Go the Customize tab and fill in the three colored sections (this step is optional). Then go to the Graph tab, click on the Choose File button, and select a GPS file from your computer. That’s it!
The Graph Tab
The Zones Tab
The Analysis Tab
The Trends Tab
Does GraphMyRun support metric units?
Yes! Go to the Customize tab and select the Metric radio button. GraphMyRun will remember your preference on your browser.
What’s the best way to use this website?
The first thing that you should do is to customize GraphMyRun's analysis to your fitness level. After all, why use some imaginary “typical” runner’s vital stats to define how you well are doing? Go to the Customize tab and enter your Maximum Heart Rate and Resting Heart Rate to calculate your heart rate zones. (If you don’t know your MHR, GraphMyRun will predict it from your age.) Then enter your weight to get an accurate calculation of your calories burned and power output. Finally, enter a recent race result to determine your pace zones.
What smoothing value should I use?
GPS data often has a lot of variation from one reading to the next. You know that you’re not constantly accelerating and decelerating during your run — but that’s what your GPS data shows sometimes. GraphMyRun’s smoothing function reduces this variability by averaging chunks of your data together. The higher the smoothing value that you select, the bigger the chunk of data.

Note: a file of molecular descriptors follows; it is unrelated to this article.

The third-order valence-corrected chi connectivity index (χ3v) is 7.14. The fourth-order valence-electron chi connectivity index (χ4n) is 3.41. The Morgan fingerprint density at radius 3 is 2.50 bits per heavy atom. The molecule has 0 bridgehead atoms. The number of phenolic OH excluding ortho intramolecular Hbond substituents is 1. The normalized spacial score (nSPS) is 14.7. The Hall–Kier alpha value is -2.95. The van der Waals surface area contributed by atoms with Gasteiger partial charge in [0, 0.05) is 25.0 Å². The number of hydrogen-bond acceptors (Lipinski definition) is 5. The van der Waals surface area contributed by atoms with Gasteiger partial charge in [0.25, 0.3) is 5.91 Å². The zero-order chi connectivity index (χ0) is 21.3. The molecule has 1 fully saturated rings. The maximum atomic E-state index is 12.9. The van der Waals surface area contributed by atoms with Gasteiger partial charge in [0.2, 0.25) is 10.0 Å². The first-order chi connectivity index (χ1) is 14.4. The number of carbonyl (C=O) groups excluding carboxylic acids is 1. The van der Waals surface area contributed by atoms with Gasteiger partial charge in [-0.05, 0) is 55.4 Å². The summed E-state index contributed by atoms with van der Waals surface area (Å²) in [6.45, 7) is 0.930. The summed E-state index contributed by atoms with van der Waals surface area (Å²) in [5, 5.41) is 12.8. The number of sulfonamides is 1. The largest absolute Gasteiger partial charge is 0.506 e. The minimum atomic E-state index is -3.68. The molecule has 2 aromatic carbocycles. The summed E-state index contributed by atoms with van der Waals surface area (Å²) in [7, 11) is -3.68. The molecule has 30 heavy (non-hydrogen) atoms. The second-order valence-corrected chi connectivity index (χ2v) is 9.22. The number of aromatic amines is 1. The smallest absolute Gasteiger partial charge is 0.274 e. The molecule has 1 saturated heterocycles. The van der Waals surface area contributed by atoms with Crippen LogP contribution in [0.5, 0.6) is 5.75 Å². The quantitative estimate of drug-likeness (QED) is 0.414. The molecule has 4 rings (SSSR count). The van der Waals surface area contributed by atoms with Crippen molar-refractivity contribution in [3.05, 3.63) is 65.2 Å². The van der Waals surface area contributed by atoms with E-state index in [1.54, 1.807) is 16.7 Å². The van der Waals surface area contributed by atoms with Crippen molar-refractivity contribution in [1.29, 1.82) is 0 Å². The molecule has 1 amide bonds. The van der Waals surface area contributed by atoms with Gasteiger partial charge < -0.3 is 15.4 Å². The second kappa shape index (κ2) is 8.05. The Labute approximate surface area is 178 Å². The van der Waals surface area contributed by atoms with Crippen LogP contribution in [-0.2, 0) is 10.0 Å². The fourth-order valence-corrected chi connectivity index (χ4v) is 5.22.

How much smoothing that you use is up to you: Is the data in graph giving you useful feedback? If you smooth too much, you might not see the granular changes that link your running effort to elevation, your pace, or heart rate. But if you don’t use any smoothing at all, you might not get meaningful totals for your time-in-zone values in the Zones tab.
In general, use as little smoothing as you need. That way you won’t lose details that may help you analyze your run better. Try several different smoothing values and pick the one that you think works best for you; GraphMyRun doesn’t alter the original data so any smoothing you pick is completely reversible.
I forgot to turn off my GPS watch on after my workout. Can I edit my data in GraphMyRun?
Why did GraphMyRun change/forget my customized data?
How can I use the information on the Graph tab?
The Graph tab displays your pace and elevation from one of your workouts on a single graph. If the data is available in the GPS file that you selected, your cadence and heart rate will also be shown. You can toggle the display of each category on and off by clicking on the category name shown just under the x-axis. You can also zoom-in on specific portions of the graph by clicking and dragging. GraphMyRun will calculate your average pace (or any other category shown) within the limits of the zoomed-in portion of the graph.
Use this graph to gain understanding about your run: How well did you stick to your desired pace over your workout? Did you maintain an even pace or an even effort (heart rate) when climbing that hill? Are you reaching your desired cadence? This kind of feedback can help you refine your strategy for your next runs.
How can I use the calorie, power, or training intensity data on the Graph tab?
Many training plans use total miles or total time run as a measure of how much effort you should run each week. Of course, running a hill workout (to improve your strength) or running intervals (to improve your speed) are a lot different than an easy Saturday morning jog — although your mileage or workout time may be the same for those three different workouts.